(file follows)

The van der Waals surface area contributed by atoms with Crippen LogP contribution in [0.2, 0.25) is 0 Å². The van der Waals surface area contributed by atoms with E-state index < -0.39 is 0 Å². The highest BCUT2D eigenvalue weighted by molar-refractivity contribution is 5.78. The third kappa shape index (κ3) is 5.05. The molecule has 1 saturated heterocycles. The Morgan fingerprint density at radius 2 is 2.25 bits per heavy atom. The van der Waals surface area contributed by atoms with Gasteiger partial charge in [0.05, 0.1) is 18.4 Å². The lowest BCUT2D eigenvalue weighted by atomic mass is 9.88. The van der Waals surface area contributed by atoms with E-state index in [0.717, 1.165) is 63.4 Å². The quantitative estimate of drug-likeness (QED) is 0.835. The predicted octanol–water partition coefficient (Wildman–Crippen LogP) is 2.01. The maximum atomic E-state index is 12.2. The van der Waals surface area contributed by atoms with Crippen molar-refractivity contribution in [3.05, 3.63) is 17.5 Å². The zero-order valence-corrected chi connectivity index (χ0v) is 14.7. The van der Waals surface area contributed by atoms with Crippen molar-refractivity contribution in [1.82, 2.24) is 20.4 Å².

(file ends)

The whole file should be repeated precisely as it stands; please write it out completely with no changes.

The van der Waals surface area contributed by atoms with Crippen LogP contribution in [0.2, 0.25) is 0 Å². The van der Waals surface area contributed by atoms with E-state index < -0.39 is 0 Å². The highest BCUT2D eigenvalue weighted by molar-refractivity contribution is 5.78. The third kappa shape index (κ3) is 5.05. The molecule has 1 saturated heterocycles. The Morgan fingerprint density at radius 2 is 2.25 bits per heavy atom. The van der Waals surface area contributed by atoms with Gasteiger partial charge in [0.05, 0.1) is 18.4 Å². The lowest BCUT2D eigenvalue weighted by atomic mass is 9.88. The van der Waals surface area contributed by atoms with E-state index in [0.717, 1.165) is 63.4 Å². The quantitative estimate of drug-likeness (QED) is 0.835. The predicted octanol–water partition coefficient (Wildman–Crippen LogP) is 2.01. The maximum atomic E-state index is 12.2. The van der Waals surface area contributed by atoms with Crippen molar-refractivity contribution in [3.05, 3.63) is 17.5 Å². The zero-order valence-corrected chi connectivity index (χ0v) is 14.7. The van der Waals surface area contributed by atoms with Crippen molar-refractivity contribution in [1.82, 2.24) is 20.4 Å².